Wall Street’s exuberance over legal weed has quickly withered into sober reality.
In a matter of months, white-hot cannabis companies have flamed out in spectacular fashion. Many have lost two-thirds or more of their value.
Widespread legalization has been thwarted. Bank financing has dried up. Deep-pocketed institutional investors remain on the sidelines and old-fashioned black-market dealers still provide stiff competition.
The pain deepened on Thursday, when Ontario, Canada-based Canopy Growth Corp. announced revenue that fell short of the lowest Wall Street estimate and a loss that one analyst called “astounding.” That sent shares to their lowest price since December 2017. It’s still the largest pot company in the world, but at $7.1 billion Canadian, its market value is just a sliver of the $24 billion it reached in April.
One day later, MedMen Enterprises Inc. of Culver City, one of the first U.S. cannabis companies to sell shares to the public, said it would dismiss 190 employees, including about 20% of its corporate workforce, as it struggles to preserve a dwindling cash pile.
“The last industry chapter was defined by growth at all costs,” MedMen Chief Executive Adam Bierman said in an interview. “Now we’re transitioning out of that chapter, and that transition is harsh and quick.”
It wasn’t that long ago that the cannabis industry was on fire. Big markets like Canada and California had legalized recreational use, while populous states such as New York and New Jersey were expected to follow suit. This had executives and analysts forecasting sales in the tens of billions of dollars within a few years, sending stocks to valuations that even some in the industry warned were too high.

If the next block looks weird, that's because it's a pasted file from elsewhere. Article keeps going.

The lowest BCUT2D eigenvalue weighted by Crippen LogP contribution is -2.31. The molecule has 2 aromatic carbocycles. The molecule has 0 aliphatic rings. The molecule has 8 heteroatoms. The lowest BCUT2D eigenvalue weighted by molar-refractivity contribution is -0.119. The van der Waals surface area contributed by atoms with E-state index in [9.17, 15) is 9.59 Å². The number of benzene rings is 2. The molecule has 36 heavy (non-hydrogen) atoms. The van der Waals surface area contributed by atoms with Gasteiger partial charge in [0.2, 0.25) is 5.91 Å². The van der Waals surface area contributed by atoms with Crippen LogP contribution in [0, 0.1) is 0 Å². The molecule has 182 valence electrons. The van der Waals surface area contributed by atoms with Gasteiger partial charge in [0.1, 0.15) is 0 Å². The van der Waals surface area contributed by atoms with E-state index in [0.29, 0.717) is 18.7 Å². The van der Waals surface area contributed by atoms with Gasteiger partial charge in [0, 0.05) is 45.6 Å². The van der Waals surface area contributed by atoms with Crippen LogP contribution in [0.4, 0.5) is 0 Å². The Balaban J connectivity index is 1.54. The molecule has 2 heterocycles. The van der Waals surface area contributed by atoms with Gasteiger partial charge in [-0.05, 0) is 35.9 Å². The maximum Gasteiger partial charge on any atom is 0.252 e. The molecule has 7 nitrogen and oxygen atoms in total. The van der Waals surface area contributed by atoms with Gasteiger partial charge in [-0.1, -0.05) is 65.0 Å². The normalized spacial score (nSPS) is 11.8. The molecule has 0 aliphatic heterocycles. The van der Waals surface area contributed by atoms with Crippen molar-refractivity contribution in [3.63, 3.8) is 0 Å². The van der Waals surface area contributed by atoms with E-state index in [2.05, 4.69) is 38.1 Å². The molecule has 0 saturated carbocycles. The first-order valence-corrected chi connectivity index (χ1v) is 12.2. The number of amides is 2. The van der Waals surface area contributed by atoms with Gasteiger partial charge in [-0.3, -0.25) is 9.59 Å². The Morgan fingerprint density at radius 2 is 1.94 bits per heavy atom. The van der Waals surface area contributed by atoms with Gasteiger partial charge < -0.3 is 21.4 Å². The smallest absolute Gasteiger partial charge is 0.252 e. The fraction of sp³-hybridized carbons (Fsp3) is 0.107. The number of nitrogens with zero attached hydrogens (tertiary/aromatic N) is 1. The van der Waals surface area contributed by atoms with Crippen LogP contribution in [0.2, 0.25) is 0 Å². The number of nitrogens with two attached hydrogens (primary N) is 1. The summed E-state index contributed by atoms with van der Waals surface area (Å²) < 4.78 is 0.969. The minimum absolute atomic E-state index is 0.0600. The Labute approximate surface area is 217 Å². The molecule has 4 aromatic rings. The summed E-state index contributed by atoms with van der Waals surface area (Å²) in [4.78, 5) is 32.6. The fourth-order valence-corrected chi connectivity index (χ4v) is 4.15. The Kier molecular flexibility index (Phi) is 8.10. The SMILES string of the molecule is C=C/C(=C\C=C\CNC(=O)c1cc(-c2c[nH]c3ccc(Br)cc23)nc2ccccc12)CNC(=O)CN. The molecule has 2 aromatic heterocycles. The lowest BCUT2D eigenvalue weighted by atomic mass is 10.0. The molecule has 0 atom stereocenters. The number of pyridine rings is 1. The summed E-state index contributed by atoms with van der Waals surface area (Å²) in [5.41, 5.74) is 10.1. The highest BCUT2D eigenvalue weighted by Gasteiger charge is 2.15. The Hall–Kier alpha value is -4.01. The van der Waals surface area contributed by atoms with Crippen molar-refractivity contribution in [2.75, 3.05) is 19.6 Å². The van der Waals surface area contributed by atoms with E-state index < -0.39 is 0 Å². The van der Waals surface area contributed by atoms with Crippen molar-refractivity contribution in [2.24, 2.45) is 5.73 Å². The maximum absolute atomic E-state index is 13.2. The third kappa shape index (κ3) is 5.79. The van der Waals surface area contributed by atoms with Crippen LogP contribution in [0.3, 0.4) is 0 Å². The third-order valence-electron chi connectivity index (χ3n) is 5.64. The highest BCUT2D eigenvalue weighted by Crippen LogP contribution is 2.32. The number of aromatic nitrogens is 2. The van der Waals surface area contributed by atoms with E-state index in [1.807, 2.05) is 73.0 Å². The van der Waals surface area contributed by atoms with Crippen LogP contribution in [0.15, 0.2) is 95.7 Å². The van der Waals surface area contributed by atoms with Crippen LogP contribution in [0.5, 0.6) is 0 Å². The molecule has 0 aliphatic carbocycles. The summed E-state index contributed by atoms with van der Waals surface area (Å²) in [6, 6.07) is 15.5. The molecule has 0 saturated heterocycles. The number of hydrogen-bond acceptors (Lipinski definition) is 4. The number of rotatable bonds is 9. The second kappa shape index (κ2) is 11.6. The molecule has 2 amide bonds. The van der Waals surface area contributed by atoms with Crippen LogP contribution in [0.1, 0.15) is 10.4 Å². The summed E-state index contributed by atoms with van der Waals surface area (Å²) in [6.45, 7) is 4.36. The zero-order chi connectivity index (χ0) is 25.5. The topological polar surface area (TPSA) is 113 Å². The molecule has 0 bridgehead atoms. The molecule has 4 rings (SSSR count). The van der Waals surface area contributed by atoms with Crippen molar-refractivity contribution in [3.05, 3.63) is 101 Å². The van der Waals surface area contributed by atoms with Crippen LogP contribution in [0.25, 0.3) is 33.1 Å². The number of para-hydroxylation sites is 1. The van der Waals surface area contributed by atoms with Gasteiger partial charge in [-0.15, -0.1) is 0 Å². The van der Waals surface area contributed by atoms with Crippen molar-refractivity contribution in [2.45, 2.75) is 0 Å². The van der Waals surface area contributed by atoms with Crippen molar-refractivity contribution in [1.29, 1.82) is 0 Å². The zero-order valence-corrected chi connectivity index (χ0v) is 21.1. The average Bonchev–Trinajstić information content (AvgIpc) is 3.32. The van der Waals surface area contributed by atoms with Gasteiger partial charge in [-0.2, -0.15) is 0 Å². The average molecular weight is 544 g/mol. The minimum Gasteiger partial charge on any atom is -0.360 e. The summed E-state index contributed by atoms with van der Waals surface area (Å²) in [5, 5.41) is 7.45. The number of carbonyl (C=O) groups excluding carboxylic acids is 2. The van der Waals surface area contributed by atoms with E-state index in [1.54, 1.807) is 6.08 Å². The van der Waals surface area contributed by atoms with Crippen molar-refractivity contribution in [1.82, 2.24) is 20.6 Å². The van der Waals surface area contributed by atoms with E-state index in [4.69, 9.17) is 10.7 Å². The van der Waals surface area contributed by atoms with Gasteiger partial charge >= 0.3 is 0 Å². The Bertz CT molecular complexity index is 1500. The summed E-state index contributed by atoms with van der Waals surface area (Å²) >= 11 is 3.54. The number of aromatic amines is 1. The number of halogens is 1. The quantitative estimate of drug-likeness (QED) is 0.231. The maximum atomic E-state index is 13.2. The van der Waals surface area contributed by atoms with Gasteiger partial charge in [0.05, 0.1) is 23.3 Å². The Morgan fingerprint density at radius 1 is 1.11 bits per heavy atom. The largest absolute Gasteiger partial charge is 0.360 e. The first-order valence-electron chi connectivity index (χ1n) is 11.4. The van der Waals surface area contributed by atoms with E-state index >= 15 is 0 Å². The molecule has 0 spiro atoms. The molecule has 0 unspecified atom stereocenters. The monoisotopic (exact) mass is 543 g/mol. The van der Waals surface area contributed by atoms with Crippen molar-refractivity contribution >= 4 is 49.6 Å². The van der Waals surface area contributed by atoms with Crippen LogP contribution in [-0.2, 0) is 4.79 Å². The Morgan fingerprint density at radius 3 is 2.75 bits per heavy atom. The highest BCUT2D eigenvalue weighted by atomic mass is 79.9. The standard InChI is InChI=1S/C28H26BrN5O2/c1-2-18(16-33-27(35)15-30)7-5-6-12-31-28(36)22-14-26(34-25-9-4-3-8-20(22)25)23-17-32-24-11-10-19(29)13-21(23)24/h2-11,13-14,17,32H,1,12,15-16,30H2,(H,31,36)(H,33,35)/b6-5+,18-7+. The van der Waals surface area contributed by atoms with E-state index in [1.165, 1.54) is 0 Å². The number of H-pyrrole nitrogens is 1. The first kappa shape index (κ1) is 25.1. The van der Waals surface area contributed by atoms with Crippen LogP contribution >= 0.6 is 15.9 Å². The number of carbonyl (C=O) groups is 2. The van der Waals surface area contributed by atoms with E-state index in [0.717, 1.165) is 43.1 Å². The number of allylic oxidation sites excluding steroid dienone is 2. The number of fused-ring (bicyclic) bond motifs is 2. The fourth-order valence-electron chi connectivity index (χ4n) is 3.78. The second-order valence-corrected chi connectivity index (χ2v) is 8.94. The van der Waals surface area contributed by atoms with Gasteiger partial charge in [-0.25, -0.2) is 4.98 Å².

But legalization hasn’t been the trigger to invest that many expected. Canada’s biggest provinces have allowed few retail stores to open, while companies have struggled to develop the right mix of products. In California, the legal market has had to contend with high taxes and a well-established illicit market. Legalization efforts in other states have stalled.
Despite the obstacles, many remain optimistic that bullish benchmarks will be reached, though later than expected. Cowen Inc. analyst Vivien Azer recently boosted her U.S. sales outlook to $85 billion by 2030 from a previous forecast of $80 billion, while Canopy has said it’s still on track to turn a profit in three to five years.
For the first time, with stocks at such low levels, “there’s incredible pockets of value in the space,” said Justin Ort, chief investment officer for the Measure 8 Full Spectrum Fund, which invests in cannabis. “But the Street’s not willing to see it right now.”
What would get share buyers’ attention, Ort said, is legislative easing in the U.S., including passage of a proposed bill that would pave the way for financial institutions to do business with cannabis companies and bring large institutional investors and U.S. capital markets into the fold.
But cannabis remains federally illegal in the U.S., meaning that shares are largely held by retail investors, who are less likely than institutional investors to remain patient in a downturn.
“In almost every other industry, people can make relative-value judgments,” Jeff Solomon, CEO of Cowen, said at his firm’s cannabis conference in Boston last week. “In this industry they’re like, ‘Well, it’s not really a matter of price, it’s a matter of whether or not I should even get involved.’”
That’s raised fears that many companies will go bankrupt before financing becomes available. It’s already happening to Canada’s DionyMed Brands Inc., which filed for receivership last month.
“The capital markets have gone from frothy to completely closed,” MedMen’s Bierman said. “We’re now entering a stage where businesses are going to have to be self-sustaining.”